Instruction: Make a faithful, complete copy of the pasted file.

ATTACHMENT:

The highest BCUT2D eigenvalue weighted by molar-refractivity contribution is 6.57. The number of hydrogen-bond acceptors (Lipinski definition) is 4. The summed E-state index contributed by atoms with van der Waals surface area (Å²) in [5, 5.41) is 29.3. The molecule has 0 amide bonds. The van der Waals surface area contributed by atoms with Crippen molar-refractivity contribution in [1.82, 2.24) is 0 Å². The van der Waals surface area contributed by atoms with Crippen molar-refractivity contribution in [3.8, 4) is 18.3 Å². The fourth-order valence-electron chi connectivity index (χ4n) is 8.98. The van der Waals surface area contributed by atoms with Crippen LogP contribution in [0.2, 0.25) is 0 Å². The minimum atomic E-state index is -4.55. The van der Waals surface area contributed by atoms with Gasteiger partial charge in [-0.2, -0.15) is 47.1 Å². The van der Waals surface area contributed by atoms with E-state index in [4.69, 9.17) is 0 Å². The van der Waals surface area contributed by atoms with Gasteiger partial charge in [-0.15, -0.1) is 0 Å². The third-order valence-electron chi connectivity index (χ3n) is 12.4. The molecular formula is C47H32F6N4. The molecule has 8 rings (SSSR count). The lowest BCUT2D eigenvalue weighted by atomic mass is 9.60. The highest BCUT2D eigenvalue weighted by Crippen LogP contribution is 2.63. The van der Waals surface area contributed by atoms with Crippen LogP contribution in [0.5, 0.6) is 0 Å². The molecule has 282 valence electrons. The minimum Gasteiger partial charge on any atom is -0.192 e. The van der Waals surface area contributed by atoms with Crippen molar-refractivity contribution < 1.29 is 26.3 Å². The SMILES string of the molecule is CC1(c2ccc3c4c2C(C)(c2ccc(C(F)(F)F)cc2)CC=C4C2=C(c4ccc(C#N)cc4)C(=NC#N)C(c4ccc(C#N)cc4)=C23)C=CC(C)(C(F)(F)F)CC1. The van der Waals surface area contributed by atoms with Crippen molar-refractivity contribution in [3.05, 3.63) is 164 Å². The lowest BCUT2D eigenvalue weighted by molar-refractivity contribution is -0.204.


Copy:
The highest BCUT2D eigenvalue weighted by molar-refractivity contribution is 6.57. The number of hydrogen-bond acceptors (Lipinski definition) is 4. The summed E-state index contributed by atoms with van der Waals surface area (Å²) in [5, 5.41) is 29.3. The molecule has 0 amide bonds. The van der Waals surface area contributed by atoms with Crippen molar-refractivity contribution in [1.82, 2.24) is 0 Å². The van der Waals surface area contributed by atoms with Crippen molar-refractivity contribution in [3.8, 4) is 18.3 Å². The fourth-order valence-electron chi connectivity index (χ4n) is 8.98. The van der Waals surface area contributed by atoms with Crippen LogP contribution in [0.2, 0.25) is 0 Å². The minimum atomic E-state index is -4.55. The van der Waals surface area contributed by atoms with Gasteiger partial charge in [-0.2, -0.15) is 47.1 Å². The van der Waals surface area contributed by atoms with E-state index in [4.69, 9.17) is 0 Å². The van der Waals surface area contributed by atoms with Gasteiger partial charge in [-0.15, -0.1) is 0 Å². The third-order valence-electron chi connectivity index (χ3n) is 12.4. The molecular formula is C47H32F6N4. The molecule has 8 rings (SSSR count). The lowest BCUT2D eigenvalue weighted by atomic mass is 9.60. The highest BCUT2D eigenvalue weighted by Crippen LogP contribution is 2.63. The van der Waals surface area contributed by atoms with Crippen LogP contribution in [0.5, 0.6) is 0 Å². The molecule has 282 valence electrons. The minimum Gasteiger partial charge on any atom is -0.192 e. The van der Waals surface area contributed by atoms with Crippen molar-refractivity contribution < 1.29 is 26.3 Å². The SMILES string of the molecule is CC1(c2ccc3c4c2C(C)(c2ccc(C(F)(F)F)cc2)CC=C4C2=C(c4ccc(C#N)cc4)C(=NC#N)C(c4ccc(C#N)cc4)=C23)C=CC(C)(C(F)(F)F)CC1. The van der Waals surface area contributed by atoms with Crippen molar-refractivity contribution in [3.05, 3.63) is 164 Å². The lowest BCUT2D eigenvalue weighted by molar-refractivity contribution is -0.204.